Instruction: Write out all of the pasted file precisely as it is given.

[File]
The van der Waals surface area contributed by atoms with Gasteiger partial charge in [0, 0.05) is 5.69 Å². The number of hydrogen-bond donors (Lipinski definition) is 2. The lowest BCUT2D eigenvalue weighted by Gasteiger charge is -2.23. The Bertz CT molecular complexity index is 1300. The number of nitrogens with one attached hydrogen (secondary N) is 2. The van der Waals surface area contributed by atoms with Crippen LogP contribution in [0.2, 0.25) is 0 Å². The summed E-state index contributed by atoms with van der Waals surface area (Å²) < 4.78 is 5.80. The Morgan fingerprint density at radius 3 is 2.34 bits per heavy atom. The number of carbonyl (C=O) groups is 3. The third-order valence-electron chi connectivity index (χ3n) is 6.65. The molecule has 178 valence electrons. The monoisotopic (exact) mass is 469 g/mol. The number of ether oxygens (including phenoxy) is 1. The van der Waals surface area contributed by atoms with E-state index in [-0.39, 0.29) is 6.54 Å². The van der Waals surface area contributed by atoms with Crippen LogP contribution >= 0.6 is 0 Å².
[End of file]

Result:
The van der Waals surface area contributed by atoms with Gasteiger partial charge in [0, 0.05) is 5.69 Å². The number of hydrogen-bond donors (Lipinski definition) is 2. The lowest BCUT2D eigenvalue weighted by Gasteiger charge is -2.23. The Bertz CT molecular complexity index is 1300. The number of nitrogens with one attached hydrogen (secondary N) is 2. The van der Waals surface area contributed by atoms with Crippen LogP contribution in [0.2, 0.25) is 0 Å². The summed E-state index contributed by atoms with van der Waals surface area (Å²) < 4.78 is 5.80. The Morgan fingerprint density at radius 3 is 2.34 bits per heavy atom. The number of carbonyl (C=O) groups is 3. The third-order valence-electron chi connectivity index (χ3n) is 6.65. The molecule has 178 valence electrons. The monoisotopic (exact) mass is 469 g/mol. The number of ether oxygens (including phenoxy) is 1. The van der Waals surface area contributed by atoms with E-state index in [-0.39, 0.29) is 6.54 Å². The van der Waals surface area contributed by atoms with Crippen LogP contribution >= 0.6 is 0 Å².